and subsidies from commercial partners and granting agencies also support USAMRU-K.

To date, the principal activities of USAMRU-K have included the following:

  • Investigation of basic immune responses to the malaria parasite and HIV;

  • testing of drugs against the malaria parasite and HIV and testing of antimalarial drugs and drug resistance;

  • development and testing of simplified diagnostics for malaria, leishmaniasis, and dengue;

  • epidemiology and control of vector-borne diseases; and

  • epidemic response (e.g., Rift Valley fever and Marburg virus infection).

A subcommittee of the Institute of Medicine (IOM) Committee to Review the Department of Defense Global Emerging Infections Surveillance and Response System visited USAMRU-K from October 16 to 20, 2000. The subcommittee consisted of committee members Kathleen Gensheimer, James Hospedales, and Guénaël Rodier. G.Rodier was recalled on October 17 to coordinate the World Health Organization (WHO) response to an epidemic of viral hemorrhagic fever in Uganda. A list of the people met and the itinerary followed can be found at the end of this chapter.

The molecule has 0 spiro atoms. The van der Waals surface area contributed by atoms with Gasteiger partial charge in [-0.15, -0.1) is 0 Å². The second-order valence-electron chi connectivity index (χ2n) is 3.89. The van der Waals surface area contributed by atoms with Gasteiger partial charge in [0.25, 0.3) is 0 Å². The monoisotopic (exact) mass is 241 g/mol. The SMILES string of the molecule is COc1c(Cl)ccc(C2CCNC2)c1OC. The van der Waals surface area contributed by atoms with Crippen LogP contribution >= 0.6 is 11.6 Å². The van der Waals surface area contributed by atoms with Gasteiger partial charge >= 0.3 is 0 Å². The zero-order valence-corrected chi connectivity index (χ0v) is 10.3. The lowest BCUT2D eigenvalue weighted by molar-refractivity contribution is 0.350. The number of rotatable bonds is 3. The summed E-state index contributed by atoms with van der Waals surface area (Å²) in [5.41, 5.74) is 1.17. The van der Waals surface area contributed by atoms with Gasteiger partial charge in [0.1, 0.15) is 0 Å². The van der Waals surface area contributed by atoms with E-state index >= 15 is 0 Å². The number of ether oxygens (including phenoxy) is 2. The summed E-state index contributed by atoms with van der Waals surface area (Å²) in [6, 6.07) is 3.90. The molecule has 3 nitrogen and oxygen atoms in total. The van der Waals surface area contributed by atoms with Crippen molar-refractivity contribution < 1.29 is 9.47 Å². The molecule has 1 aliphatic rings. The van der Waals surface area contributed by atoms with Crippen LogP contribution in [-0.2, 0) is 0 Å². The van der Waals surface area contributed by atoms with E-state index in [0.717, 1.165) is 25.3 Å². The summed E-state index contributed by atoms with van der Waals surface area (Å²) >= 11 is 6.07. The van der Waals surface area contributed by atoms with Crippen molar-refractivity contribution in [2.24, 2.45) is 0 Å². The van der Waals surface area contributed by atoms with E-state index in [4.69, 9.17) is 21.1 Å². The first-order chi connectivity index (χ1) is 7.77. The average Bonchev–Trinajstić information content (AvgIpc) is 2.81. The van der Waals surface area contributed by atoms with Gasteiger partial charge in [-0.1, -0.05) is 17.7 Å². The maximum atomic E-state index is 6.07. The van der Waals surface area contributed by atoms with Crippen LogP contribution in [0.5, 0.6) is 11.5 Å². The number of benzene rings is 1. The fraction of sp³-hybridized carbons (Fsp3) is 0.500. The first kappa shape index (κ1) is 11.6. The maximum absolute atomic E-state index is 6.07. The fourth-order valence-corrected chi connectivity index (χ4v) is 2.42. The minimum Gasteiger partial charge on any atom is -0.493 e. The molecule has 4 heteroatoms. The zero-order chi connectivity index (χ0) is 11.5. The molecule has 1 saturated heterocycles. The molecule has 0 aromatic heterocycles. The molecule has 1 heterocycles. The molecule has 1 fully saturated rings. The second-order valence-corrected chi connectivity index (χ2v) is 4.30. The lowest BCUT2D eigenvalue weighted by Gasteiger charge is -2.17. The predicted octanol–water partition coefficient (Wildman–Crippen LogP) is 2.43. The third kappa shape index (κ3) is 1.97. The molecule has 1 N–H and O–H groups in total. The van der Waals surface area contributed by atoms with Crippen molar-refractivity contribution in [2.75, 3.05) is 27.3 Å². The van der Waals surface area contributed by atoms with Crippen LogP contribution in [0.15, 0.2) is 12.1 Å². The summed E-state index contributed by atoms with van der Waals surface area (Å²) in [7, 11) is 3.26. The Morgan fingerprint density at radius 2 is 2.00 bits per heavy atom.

In 1985, KEMRI took occupancy of new laboratory facilities in Nairobi, and USAMRU-K headquarters were moved into this new KEMRI space. Research teams from the U.S. Centers for Disease Control and Prevention (CDC) and the Japanese International Cooperation Agency (JICA) are also collocated on the KEMRI campus.

In Nairobi, USAMRU-K headquarters are housed within the KEMRI Clinical Research Center, 1 of 10 KEMRI centers. In addition to a floor of laboratories and offices that house bacteriology, entomology, parasitology, and molecular biology activities at USAMRU-K headquarters in Nairobi, field operations are maintained at the western location of Kisian on Lake Victoria (for malaria studies) and at the high-elevation site of Kericho (for HIV studies). Smaller sites are maintained at Kisii in the highlands (for cerebral malaria), Baringo in the Rift Valley (for leishmaniasis), and Kilifi on the coast (for dengue). Limited virological capabilities are available within KEMRI through the KEMRI Center for Virus Research, a WHO Collaborating Center for Arbovirus and Viral Hemorrhagic Fever Reference and Research. This laboratory is not directly ad-

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